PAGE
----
During the past few years, many manufacturers have introduced new modes of ventilation in anesthesia ventilators, especially partial-pressure modalities. The current bench test study was designed to compare triggering and pressurization of five new anesthesia ventilators with four intensive care unit ventilators.
Ventilators were connected to a two-compartment lung model. One compartment was driven by an intensive care unit ventilator to mimic "patient" inspiratory effort, whereas the other was connected to the tested ventilator. The settings of ventilators were positive end-expiratory pressures of 0 and 5 cm H2O, and pressure-support ventilation levels of 10, 15, and 20 cm H2O with normal and high "patient" inspiratory effort. For the anesthesia ventilators, all the measurements were obtained for a low (1 l/min) and a high (10 l/min) fresh gas flow. Triggering delay, triggering workload, and pressurization at 300 and 500 ms were analyzed.
For the five tested anesthesia ventilators, the pressure-support ventilation modality functioned correctly. For inspiratory triggering, the three most recent anesthesia machines (Fabius, Drägerwerk AG, Lübeck, Germany; Primus, Drägerwerk AG; and Avance, GE-Datex-Ohemda, Munchen, Germany) had a triggering delay of less than 100 ms, which is considered clinically satisfactory and is comparable to intensive care unit machines. The use of positive end-expiratory pressure modified the quality of delivered pressure support for two anesthesia ventilators (Kion, Siemens AG, Munich, Germany; and Felix, Taema, Antony, France). Three of the five anesthesia ventilators exhibited pressure-support ventilation performance characteristics comparable to those of the intensive care unit machines. Increasing fresh gas flow (1 to 10 l/min) in the internal circuit did not influence the pressure-support ventilation performance of the anesthesia ventilators.
Regarding trigger sensitivity and the system's ability to meet inspiratory flow during pressure-supported breaths, the most recent anesthesia ventilators have comparable performances of recent-generation intensive care unit ventilators.
THE new-generation anesthesia ventilators tend to be more innovative and sophisticated than their predecessors to allow a better adaptation of the machines to patients’ ventilatory needs. During the past few years, many manufacturers have introduced new modes of ventilation in anesthesia ventilators, especially partial-pressure modalities.1–5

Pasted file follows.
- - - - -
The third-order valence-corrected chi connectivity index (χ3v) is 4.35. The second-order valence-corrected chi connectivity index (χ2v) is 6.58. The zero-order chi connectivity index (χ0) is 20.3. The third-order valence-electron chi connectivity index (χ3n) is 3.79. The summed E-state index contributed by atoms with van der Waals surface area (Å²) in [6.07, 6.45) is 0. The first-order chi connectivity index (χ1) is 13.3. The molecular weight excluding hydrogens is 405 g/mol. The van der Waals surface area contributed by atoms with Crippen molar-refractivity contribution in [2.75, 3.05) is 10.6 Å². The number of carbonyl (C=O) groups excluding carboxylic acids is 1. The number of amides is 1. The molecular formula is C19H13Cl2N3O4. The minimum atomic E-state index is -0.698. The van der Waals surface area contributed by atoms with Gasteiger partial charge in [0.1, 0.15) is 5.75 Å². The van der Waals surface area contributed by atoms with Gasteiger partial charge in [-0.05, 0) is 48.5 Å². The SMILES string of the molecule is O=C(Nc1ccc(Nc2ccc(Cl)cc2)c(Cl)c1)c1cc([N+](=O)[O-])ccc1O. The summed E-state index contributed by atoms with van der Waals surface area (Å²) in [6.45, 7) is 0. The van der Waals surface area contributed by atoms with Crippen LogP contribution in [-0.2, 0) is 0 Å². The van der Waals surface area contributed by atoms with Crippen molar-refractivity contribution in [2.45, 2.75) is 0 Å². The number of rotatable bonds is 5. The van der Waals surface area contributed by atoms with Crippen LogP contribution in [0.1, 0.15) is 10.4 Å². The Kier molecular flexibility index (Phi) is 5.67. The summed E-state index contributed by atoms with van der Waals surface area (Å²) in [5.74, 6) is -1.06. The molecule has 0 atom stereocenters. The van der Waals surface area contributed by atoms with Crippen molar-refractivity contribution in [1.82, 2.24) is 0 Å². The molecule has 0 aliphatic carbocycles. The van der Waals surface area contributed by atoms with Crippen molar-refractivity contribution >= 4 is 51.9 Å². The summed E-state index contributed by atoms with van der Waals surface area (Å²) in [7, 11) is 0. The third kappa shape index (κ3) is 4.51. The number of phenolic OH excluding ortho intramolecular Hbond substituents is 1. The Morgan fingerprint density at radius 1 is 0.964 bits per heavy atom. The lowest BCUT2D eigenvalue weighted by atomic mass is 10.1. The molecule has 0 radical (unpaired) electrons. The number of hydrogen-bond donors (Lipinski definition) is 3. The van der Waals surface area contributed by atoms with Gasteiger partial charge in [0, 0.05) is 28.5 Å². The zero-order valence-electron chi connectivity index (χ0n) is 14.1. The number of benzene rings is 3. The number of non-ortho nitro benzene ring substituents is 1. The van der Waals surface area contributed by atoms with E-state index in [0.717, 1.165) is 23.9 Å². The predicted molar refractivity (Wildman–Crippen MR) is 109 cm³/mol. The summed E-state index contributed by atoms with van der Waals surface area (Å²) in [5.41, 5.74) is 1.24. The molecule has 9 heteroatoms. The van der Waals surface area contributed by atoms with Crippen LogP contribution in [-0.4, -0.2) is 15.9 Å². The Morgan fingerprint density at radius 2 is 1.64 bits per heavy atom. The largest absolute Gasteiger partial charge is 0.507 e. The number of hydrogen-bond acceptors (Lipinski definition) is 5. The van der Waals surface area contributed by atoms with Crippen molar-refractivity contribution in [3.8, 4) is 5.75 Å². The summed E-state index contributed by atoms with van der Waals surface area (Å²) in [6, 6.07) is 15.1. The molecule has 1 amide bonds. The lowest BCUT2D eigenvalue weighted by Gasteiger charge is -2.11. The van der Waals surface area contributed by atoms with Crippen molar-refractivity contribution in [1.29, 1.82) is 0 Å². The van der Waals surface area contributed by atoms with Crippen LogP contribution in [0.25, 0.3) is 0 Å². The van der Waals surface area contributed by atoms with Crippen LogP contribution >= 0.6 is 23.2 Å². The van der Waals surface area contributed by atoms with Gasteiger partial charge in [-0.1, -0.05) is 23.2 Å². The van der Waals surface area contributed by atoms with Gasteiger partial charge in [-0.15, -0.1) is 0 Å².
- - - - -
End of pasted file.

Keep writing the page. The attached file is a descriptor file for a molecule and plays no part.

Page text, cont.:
Pressure-support ventilation (PSV) is a ventilatory mode in which the patient’s spontaneous inspiratory effort triggers the ventilator to provide a variable flow of gas that increases until airway pressure reaches a selected level. Thus, during each spontaneous inspiration, the patient receives pressure-limited assisted ventilation. PSV is used in the intensive care setting to improve patient–ventilator synchrony and facilitate weaning.6–9A few studies have suggested that the use of PSV during general anesthesia could provide some advantages (reduction of atelectasis, improved gas exchange, decreased level of sedation).6,10–13More often, the use of PSV in the operating room was performed in anesthetized patients with a laryngeal mask airway. Therefore, PSV use progressively increased in the operating room, because spontaneous breathing alone or with ventilatory assistance is recommended with laryngeal mask airway because of leaks.14Moreover, studies reported that PSV improves gas exchange and reduces work of breathing in anesthetized adults and children with an endotracheal tube6,12or laryngeal mask airway.11,13
Several lung model studies, however, demonstrated that technical differences among intensive care unit (ICU),4,15–17transport,18,19and home ventilators17,20may markedly affect their performance, especially regarding the trigger function and the pressurization process. Overall, these studies showed that considerable progress has been made in the performance and functionality of these devices. However, although today there are numerous anesthesia ventilators available providing PSV with a standard anesthesia circle system, no studies have evaluated their technical performance. The aim of the current study was to evaluate in a bench study the performance of the new generation of anesthesia ventilators for delivering PSV and to assess how they compare with ICU ventilators.
Materials and Methods
The five anesthesia ventilators evaluated were the Felix (Taema, Antony France), Kion (Siemens AG, Munich, Germany), Fabius GS (Drägerwerk AG, Lübeck, Germany), Primus (Drägerwerk AG), and Avance workstation (GE-Datex-Ohmeda, Munchen, Germany) equipped with the model 7900 ventilator. This last ventilator can also be found in the GE-Datex-Ohmeda Aestiva, Aisys, and Aespire anesthesia workstations. The four ICU ventilators tested were the Servo 900C (Siemens), Servo 300 (Siemens), Horus (Taema), and Evita 4 (Drägerwerk AG). The main characteristics of anesthesia and ICU ventilators tested are presented in table 1.